In an August 2012 interview with Tavis Smiley, R. Kelly revealed that he had been sexually assaulted as a child when he was 7-years-old and it continued until he was around 14.

While he would not reveal who in his family assaulted him, he did confess that “I was molested from seven on until maybe 13, 14, something like that by people in my family.”

“Sexually it woke up my hormones a lot earlier than they were supposed to be awakened,” he went on.

His brother later confessed that he was also a victim of sexual assault by a family member and that when he shared the news with his older brother, R. Kelly, he “didn’t really respond to it.”

“If [my brother] had believed me, then I would’ve taken it to an adult,” he explained.

Studies suggest the majority of boys who are victims do not go on to commit sexual assault, however, there have been various arguments made that boys who are victims of molestation are more likely than girls to become predators — particularly when there are “factors that may be associated with a boy’s transition from victim to the offender.” One of the leading factors is reported to be power — a resource that ultimately became available to Kelly in abundance.

There Were Endless Signs

Source: Instagram.com/RKelly

Several times throughout the documentary it is noted that R.Kelly has long called himself, and has been known as, “the Pied Piper” of music.

“His nickname is not Pied Piper for nothing,” suggested one of Kelly’s associates. Kelly gave himself the moniker based on the legendary character from fairy tales, known for wooing children with his flute. At one point in the documentary, one of Kelly’s close allies admits that he “literally picked a metaphor for seducing young children with music.”

The documentary also points out a discography filled with song titles and lyrics that alluded to his behavior and deviant interests, suggesting that his music allowed him to be a predator “hiding in plain sight.” From “Sex Me,” to “It Seems Like Your Ready,” to “Age Ain’t Nuthin But A Number” (written by Kelly for Aaliyah) many of his songs and lyrics alluded to luring young women to older men.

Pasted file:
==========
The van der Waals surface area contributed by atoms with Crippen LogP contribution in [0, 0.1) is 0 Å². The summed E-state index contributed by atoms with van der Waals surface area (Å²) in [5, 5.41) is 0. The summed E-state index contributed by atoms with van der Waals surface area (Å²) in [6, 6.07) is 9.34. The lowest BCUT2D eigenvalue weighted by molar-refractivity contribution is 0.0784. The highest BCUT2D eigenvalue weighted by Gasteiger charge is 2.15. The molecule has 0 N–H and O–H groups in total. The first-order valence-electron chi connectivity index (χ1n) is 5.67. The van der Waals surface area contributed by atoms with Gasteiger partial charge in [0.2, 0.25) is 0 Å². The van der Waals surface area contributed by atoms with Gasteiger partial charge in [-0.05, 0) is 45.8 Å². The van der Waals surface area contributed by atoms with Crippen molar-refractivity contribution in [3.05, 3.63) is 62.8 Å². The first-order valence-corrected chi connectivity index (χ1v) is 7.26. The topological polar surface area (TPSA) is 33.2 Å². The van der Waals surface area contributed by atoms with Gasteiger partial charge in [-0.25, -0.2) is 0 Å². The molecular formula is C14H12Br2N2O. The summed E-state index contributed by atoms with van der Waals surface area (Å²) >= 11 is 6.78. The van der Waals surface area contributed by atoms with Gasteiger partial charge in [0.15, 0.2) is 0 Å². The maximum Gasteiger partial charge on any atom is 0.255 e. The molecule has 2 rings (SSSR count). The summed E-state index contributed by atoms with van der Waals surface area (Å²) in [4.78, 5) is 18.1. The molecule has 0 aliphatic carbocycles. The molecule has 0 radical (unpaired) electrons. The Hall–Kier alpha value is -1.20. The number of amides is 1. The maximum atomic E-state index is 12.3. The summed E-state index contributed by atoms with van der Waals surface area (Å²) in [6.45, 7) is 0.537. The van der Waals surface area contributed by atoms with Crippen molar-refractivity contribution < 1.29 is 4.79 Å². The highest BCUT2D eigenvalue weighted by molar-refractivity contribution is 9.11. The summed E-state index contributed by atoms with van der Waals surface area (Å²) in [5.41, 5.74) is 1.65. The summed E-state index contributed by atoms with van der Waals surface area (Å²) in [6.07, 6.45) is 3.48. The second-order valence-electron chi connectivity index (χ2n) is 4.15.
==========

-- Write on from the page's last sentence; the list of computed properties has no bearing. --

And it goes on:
His Victims Were Always Brown & Black Girls 

Source: Instagram.com/RKelly

Kelly’s behavior has carried on for decades, as a result of limited action from those close to him, and as a result of a greater society and culture that chose to turn a blind eye to his behavior for too long. One of his victims made it clear during the documentary that while people knew of R.Kelly’s habits (which included scouting local high schools for girls), “no one cared because we were black.”

Thus far, all of the victims who have come forward are Black and Latina, including a young Latina who he assaulted, impregnated, and then wrote a song for — that song turned out to be the hit, “You Are Not Alone,” performed by Michael Jackson. Many of the girls suggested that it was their desire to gain access to fame and career success that enabled them to become victims. 

“It’s easier for a perpetrator to abuse when that victim doesn’t have resources,” one suggested.

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#MeToo entertainment Sexual Abuse Sexual assault